Thanks, Obama (A Retrospective on my Life in DC)

Today is my last day in Washington.

To really reflect, to give a sense of scale of what this place has meant to me, I have to go way back to the beginning. 

Six years ago, almost to the day, I packed my Ford Explorer and my dog and moved to a part of the country where I knew literally nobody.  I didn’t even have a place to live. When I got here, I spent 3 weeks sleeping on a massage table in a back, windowless room in the basement apartment of a house in rural, like... RURAL Virginia. 

The apartment was rented by a “Natural Healer.” I had found her on (yeah). She had crazy hair and a big shaggy dog named Melissa and a very eccentric aura about her. We agreed to exchange 3 weeks of a sublease for 3 weeks of dog-sitting while she flew to Europe to “reconcile" with her husband and, if the reconciliation went well, I could have the place. I have no idea what sort of business she ran on that massage table, but I have to admit that I slept surprisingly well. I do know that she convinced my naive self to drive her an hour and a half to the airport, and during the drive, regaled me with tales of the Clintons and their numerous murdered comrades, all of whom had been buried in Rock Creek Park. So, I've been prepared for the 2016 election for a long time. 

The European reconciliation, (twist ending surprise!), did not go well, and so my dog and I somehow managed to get kicked out of Natural Healer's apartment, which I guess was my first and only eviction, and that was when the real fun began. 

At this point, had I been a believer in 'signs,' I might have read them and gone home. Instead, I very quickly fell in love with the whispers of the city in the center of the world and the exciting things that happen here. There was, ominously, an earthquake and an anthrax scare in my building in the first week of my first job in downtown DC. (Again, signs?). I saw the space shuttle fly through the sky, which was sadly about 18 months before I got into space and could really appreciate it. I crashed a few White House Correspondents Dinners, met some Oscar winners, and even flirted a bit with Josh Gad - who was, at the time, only starring in the seriously terrible sitcom 1600 Penn on NBC. I ran a marathon. I saw a president get inaugurated. I met Governor Haslam (of Tennessee) right after a root canal. I have gotten more than one dream job and won an industry award. I've been asked to speak at my alma mater. I found God in a cancelled flight (though that is a story for another time).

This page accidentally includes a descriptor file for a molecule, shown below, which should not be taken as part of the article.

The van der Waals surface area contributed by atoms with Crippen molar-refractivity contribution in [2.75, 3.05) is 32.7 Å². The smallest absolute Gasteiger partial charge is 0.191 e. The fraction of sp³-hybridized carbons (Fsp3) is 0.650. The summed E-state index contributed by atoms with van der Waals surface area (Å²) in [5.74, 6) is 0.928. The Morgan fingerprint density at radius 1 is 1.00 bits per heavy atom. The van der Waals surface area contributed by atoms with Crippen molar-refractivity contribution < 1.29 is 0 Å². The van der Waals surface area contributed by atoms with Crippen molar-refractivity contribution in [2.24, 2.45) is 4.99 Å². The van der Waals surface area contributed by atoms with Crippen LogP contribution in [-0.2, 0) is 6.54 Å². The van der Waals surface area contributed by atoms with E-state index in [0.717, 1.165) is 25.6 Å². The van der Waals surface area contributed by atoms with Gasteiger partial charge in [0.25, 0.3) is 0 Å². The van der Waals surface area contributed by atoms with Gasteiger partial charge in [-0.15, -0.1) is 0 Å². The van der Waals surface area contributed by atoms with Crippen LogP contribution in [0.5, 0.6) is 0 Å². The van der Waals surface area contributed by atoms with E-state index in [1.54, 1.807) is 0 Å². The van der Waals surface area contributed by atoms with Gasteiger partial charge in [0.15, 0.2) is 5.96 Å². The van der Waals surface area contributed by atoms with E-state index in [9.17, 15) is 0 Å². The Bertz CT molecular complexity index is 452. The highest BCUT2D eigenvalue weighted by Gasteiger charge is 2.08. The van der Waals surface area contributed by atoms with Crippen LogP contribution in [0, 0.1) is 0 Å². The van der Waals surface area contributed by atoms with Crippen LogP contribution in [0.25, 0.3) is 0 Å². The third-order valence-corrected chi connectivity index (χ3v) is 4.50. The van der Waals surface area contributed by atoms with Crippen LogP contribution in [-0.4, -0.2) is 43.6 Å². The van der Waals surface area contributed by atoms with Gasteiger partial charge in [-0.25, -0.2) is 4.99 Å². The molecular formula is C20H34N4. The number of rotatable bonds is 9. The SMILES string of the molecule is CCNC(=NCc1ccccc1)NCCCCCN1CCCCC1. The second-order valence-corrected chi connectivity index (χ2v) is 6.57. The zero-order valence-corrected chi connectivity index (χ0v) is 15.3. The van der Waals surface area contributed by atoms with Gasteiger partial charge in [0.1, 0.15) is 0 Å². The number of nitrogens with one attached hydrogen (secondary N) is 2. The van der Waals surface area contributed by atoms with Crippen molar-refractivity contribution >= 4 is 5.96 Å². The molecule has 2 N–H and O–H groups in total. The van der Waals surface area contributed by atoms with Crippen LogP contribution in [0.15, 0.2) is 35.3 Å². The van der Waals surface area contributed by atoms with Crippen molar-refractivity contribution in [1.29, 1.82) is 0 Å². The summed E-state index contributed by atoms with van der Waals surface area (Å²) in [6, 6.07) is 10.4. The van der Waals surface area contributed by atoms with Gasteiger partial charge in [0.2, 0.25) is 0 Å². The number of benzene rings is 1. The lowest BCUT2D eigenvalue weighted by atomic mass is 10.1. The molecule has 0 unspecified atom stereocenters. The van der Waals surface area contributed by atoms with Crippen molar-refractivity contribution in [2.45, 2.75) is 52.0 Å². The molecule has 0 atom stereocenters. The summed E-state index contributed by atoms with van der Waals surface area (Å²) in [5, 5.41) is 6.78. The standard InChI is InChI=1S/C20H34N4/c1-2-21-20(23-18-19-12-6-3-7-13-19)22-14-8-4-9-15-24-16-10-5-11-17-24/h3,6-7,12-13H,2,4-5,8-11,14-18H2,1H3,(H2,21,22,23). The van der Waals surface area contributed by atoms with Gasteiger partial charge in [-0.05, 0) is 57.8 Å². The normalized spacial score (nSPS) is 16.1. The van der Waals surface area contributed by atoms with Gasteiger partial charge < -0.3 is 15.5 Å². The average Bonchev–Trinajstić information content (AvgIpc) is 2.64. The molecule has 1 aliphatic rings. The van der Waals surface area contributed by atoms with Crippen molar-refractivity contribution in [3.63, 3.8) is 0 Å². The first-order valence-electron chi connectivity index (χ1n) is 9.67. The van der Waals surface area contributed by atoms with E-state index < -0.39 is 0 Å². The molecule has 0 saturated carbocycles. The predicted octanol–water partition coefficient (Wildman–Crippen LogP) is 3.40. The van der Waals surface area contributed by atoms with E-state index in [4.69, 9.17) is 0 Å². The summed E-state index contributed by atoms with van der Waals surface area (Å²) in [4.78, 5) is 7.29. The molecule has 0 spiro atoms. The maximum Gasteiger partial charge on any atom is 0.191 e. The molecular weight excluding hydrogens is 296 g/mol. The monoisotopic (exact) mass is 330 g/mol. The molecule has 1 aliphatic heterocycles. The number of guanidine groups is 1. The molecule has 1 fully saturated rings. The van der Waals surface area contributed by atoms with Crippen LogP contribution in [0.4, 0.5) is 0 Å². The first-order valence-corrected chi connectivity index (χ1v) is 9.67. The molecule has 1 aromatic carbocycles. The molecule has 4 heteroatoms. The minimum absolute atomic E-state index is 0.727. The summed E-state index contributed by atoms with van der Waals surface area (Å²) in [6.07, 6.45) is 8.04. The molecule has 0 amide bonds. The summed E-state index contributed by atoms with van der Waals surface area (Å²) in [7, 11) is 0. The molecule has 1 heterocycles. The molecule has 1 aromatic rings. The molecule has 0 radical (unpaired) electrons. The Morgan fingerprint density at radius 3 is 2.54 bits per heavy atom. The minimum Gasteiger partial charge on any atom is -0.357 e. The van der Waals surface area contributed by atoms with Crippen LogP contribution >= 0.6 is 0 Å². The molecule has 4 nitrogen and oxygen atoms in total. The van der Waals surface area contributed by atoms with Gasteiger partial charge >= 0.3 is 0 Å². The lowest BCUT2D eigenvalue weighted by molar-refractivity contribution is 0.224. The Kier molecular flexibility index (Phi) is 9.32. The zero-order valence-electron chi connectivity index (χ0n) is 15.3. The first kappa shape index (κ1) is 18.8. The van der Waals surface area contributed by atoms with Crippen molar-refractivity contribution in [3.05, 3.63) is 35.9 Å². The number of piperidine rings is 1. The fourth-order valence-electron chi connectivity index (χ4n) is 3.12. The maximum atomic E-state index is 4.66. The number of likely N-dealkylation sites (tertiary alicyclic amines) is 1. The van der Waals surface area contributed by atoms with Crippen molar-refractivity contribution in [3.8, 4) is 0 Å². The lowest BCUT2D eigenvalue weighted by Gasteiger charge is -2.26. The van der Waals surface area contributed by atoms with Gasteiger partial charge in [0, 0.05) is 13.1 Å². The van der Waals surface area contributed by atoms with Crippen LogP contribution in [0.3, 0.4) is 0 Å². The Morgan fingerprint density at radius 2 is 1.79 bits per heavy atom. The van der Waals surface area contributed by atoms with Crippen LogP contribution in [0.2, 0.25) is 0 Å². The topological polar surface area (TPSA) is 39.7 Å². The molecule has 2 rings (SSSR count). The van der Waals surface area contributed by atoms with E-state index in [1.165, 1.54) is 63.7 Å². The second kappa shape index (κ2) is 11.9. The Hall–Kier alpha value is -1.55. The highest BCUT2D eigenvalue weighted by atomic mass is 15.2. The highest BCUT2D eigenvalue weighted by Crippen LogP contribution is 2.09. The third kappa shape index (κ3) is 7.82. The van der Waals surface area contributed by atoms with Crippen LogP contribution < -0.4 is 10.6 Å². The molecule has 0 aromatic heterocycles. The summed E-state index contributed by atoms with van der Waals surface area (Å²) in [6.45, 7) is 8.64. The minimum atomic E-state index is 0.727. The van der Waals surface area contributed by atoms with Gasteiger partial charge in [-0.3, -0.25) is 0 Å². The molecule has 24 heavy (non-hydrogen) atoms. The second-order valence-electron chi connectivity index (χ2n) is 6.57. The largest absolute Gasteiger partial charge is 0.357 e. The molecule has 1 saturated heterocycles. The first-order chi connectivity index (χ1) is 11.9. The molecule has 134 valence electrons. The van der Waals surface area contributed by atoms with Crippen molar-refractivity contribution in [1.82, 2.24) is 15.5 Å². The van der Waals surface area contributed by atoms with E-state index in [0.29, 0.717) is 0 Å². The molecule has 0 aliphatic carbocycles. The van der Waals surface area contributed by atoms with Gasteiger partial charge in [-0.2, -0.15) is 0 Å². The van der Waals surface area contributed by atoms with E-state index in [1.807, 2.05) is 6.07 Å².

And while the excitement has been, well, exciting, what has made my DC experience so amazing is the people.

Most of them have come to DC from all over the world in hopes of making it better. Many of them have foregone more lucrative careers to further their cause. They are, and I know how corny this sounds, truly driven by hopeandchange, which is two emotions rolled into one and like a basketball move - the philosophical version of a pickandroll. This is a feeling that was instilled in a great many of them by Barack Obama in 2008. 

I loved that I could walk into any bar and strike up a smart conversation about world affairs. I loved that the people I met felt like they were really doing something. The scientists getting their PhDs in neuroscience while also navigating the complex world of adulting (this Lifetime pilot basically writes itself). The journalists establishing their voices. The tour guide building his own business. Not at all a comprehensive list, all of it inspiring. (And for real, we've got to start funding more science) 

It has made the last 6 years full of conversations about what’s wrong and how we can fix it. Conversations where people can respectfully disagree about solutions, but at least can agree that there are problems. People, GOOD people, that have challenged my perspectives and opened up entirely new paradigms of thought and feeling. 

There’s the massive group of people that I met through Reddit - people who have laughed with me, lurched like zombies through the streets of downtown DC on a Saturday Night with me, and walked through hell and back with me (though those two stories are not related). People who have taught me more about life and of love than should be allowed, especially not from strangers I met on the internet. 

There are the people I’ve met through my career at The Chronicle, CQ Roll Call & POLITICO - people who are so mind-blowingly brilliant and talented and dedicated that they have inspired me in countless ways. People that have gone above and beyond in ways that push the borders from “colleague” to “friend,” like letting me cry in the office or late nights at galas & happy hour shots of Fireball. 

There are the people I met through Willowbend, who made my happy place so reliably happy. (If anyone in DC reading this wants a place to take some riding lessons, you should head to Willowbend.)

There are the people who have shown me glimpses of humanity in their unlikely friendship - like Cliff, who runs a laundromat in Capitol Hill, who broke his “no Laura, we’re not going to establish a pedicure and wine bar in the laundromat” rule by getting me a bottle of wine one night while I was doing my laundry and listened to me cry about my grandfather’s death. 

I moved here with nobody, and I leave with hundreds of people in my corner from all walks of life. 

I have cherished every moment I’ve lived here, and I will miss you all terribly. 

Thanks, Obama. The last six years of your presidency have made DC the most magical place to spend my 20s.